Researchers at the Pohang University of Science and Technology and Kyungpook National University in South Korea recently 3D printed an artificial cornea to mimic the human eye using a bioink made of decellularised corneal stroma and stem cells.
The research published in Biofabrication states that the recent cornea is made from corneal tissue-derived bioink. It is biocompatible, and 3D cell printing technology recapitulates the corneal microenvironment, therefore, its transparency is similar to the human cornea.
Many scientists, earlier, have tried to develop artificial corneas but they used recombinant collagen or other chemical substances such as synthetic polymer. This, therefore, does not incorporate well with the patient’s eye or sometimes they are not transparent after the cornea implant.
The human cornea is the first thin layer which covers the pupil and protects the eye from any external environment. Since it is the first layer and admits light, it needs to be transparent and move as the pupil moves and also have flexibility. The human cornea achieves these impressive tasks by being organized in a lattice pattern of collagen fibrils.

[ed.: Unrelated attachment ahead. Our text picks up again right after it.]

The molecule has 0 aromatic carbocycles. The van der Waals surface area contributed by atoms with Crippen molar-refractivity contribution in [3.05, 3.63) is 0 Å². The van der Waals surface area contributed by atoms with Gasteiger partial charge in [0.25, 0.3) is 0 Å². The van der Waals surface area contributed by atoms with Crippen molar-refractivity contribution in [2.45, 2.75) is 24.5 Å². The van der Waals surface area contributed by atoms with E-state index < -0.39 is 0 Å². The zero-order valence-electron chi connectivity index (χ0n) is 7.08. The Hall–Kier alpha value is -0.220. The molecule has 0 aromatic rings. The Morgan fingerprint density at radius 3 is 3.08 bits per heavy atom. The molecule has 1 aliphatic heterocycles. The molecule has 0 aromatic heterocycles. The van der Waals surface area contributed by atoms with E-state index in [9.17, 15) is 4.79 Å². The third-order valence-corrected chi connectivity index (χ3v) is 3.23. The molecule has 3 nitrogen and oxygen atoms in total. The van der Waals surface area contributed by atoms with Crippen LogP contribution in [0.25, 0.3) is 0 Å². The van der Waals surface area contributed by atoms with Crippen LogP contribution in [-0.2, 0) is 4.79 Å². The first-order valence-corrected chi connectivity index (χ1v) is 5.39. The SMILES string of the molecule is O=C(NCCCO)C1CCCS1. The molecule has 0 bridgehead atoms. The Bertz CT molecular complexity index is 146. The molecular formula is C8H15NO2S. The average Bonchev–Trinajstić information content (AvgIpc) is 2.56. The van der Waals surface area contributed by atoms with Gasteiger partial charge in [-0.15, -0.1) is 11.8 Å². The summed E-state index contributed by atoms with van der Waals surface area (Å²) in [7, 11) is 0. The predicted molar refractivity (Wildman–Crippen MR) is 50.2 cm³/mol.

For an artificial cornea to perform all these tasks is a complicated ask. Since all previous methods have not proven to be highly useful, the recent 3D printed cornea is truly an amazing feat.
To accurately replicate the pattern of the cornea, the scientists used the shear stress generated in the 3D printing process. The innovation makes use of the frictional force generated by the 3D printing process.
When the ink in the printer comes out through the nozzle, shear stress occurs. By regulating this phenomenon, the research team successfully reproduced an efficient transparent artificial cornea that featured the lattice pattern of the human cornea.
According to one of the research team member, Professor Jinah Jang of Creative IT Convergence Engineering, “The suggested strategy can achieve the criteria for both transparency and safety of engineered cornea stroma. We believe it will give hope to many patients suffering from cornea related diseases.”
The team successfully produced transparent artificial cornea with the lattice pattern of human cornea by regulating the shear stress to control the pattern of collagen fibrils.
They also observed that the collagen fibrils remodelled along with the printing path create a lattice pattern similar to the structure of native human cornea after 4 weeks in vivo.
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